1mv accuracy on 7805 linear voltage regulator?

Discussion in 'General Electronics Chat' started by mrclauds, Jul 11, 2012.

  1. mrclauds

    Thread Starter New Member

    Jul 11, 2012
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    Hi

    I've been using a 7805 for a while now as my voltage source, and the output accuracy has never been an issue, but now that I want to start using precision voltages it has become an issue...

    When I connect my 7805 to my oscilloscope, im getting 400mv of fluctuation, If someone could point me in the direction of what I need to start learning and in what direction I must go to have less than 1mv ripple/noise in my output?

    Thanks
    Clauds
     
    Last edited: Jul 11, 2012
  2. MrChips

    Moderator

    Oct 2, 2009
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    circuit, circuit, circuit.
    You must show a circuit schematic so that we can help you.
    A lot has to do with physical layout. Can you post a photo of your board?
     
  3. SgtWookie

    Expert

    Jul 17, 2007
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    Do you have a 0.33uF cap from the input terminal to the ground terminal, and a 0.1uf cap from the output terminal to the ground terminal, with the leads as short as they can be?

    Those caps are not optional. Without them, it is very easy to wind up with oscillations. Having the 0.33uF on the input and 0.1uF on the output effectively dampens out those oscillations.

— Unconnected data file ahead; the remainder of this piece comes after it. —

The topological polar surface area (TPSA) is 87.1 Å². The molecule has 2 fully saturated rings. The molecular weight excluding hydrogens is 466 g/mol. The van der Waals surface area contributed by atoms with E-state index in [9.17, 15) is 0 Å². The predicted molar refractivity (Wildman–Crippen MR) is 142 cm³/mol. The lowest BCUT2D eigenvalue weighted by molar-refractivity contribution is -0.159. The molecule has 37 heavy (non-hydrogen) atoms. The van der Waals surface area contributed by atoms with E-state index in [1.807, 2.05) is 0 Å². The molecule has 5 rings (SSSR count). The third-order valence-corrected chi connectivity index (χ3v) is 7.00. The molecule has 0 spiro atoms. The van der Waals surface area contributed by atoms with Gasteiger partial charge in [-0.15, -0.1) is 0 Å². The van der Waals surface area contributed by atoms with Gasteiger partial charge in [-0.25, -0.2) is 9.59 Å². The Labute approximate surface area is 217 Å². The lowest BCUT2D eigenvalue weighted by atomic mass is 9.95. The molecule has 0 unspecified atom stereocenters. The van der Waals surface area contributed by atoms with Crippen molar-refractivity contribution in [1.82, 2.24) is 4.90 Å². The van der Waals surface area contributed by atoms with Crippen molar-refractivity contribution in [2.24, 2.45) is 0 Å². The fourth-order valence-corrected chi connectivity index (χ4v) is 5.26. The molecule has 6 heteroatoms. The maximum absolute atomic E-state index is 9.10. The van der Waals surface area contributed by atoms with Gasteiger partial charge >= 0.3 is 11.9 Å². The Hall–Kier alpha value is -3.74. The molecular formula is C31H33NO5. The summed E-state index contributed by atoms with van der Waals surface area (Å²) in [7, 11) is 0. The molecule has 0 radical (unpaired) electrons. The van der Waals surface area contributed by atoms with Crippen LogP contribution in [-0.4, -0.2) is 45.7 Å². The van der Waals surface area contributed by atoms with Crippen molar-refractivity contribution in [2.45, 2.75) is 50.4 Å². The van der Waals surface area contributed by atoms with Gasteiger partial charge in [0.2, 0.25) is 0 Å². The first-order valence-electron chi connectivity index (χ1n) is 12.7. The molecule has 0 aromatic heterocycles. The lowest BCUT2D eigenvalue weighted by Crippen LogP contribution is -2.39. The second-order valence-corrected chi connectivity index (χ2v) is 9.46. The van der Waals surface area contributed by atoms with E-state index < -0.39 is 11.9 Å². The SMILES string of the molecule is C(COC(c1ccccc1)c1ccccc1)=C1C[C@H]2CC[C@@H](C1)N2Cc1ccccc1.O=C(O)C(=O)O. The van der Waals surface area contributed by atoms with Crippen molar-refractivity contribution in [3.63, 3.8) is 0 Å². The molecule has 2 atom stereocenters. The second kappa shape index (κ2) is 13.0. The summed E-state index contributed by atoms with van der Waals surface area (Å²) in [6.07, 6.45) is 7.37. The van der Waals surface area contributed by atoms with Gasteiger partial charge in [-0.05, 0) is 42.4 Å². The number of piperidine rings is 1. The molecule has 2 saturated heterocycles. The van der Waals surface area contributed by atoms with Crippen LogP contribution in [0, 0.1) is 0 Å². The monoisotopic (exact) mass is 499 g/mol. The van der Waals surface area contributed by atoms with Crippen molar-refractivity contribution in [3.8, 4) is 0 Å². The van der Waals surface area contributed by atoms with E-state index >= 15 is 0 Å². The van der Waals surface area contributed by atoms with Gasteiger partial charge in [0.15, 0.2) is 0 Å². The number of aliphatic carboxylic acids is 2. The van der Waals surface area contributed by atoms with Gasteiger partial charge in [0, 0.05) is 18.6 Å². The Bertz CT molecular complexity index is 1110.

You have not mentioned the nature of your load. The 78xx series needs to have at least 5mA load in order to provide the guaranteed regulation specified in the datasheet. If your load is very low, you might find it convenient to add an LED in series with a current limiting resistor on the output as a "power on" indication.

    The 78xx and 79xx series of regulators have been around for quite a while. While they are not "terrible", they still have a considerable amount of dropout voltage from the input to the output terminals. Many newer linear regulators have lower dropout voltage.
     
  4. mrclauds

    Thread Starter New Member

    Jul 11, 2012
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    Wow, that was a rapid response...
    Thank you

    The circuit is simply supplying a pic 16f877a chip...
    [​IMG]

    This is what im currently testing on... And am not getting the resolution i'd like...

    Ive also tried the 1st circuit on page 7 on following pdf with the LM350AT:
    http://docs-europe.electrocomponents.com/webdocs/0780/0900766b807800e7.pdf
    It is better, around 200mv ripple...

    But my final goal is to have the regulator supplying a circuit with a 470ohm resistor and led attached to a series of ball bearings and connection points in steel, when the contact patch of the steel decreases on ball bearing, the resistance should increase, thereby altering my voltage, which is read by the microcontrollers ADC...

    Since this will measure 0.01mm change in contact patch, I need it to be quite accurate, hence the 1mv ripple or less.

    Would using a voltage reference suit this project better?

    Thanks
    Clauds
     
  5. GetDeviceInfo

    Senior Member

    Jun 7, 2009
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    are these ball bearings supporting a load, and is it static or dynamic? I'm thinking that a constant current may better suite your needs.
     
  6. t06afre

    AAC Fanatic!

    May 11, 2009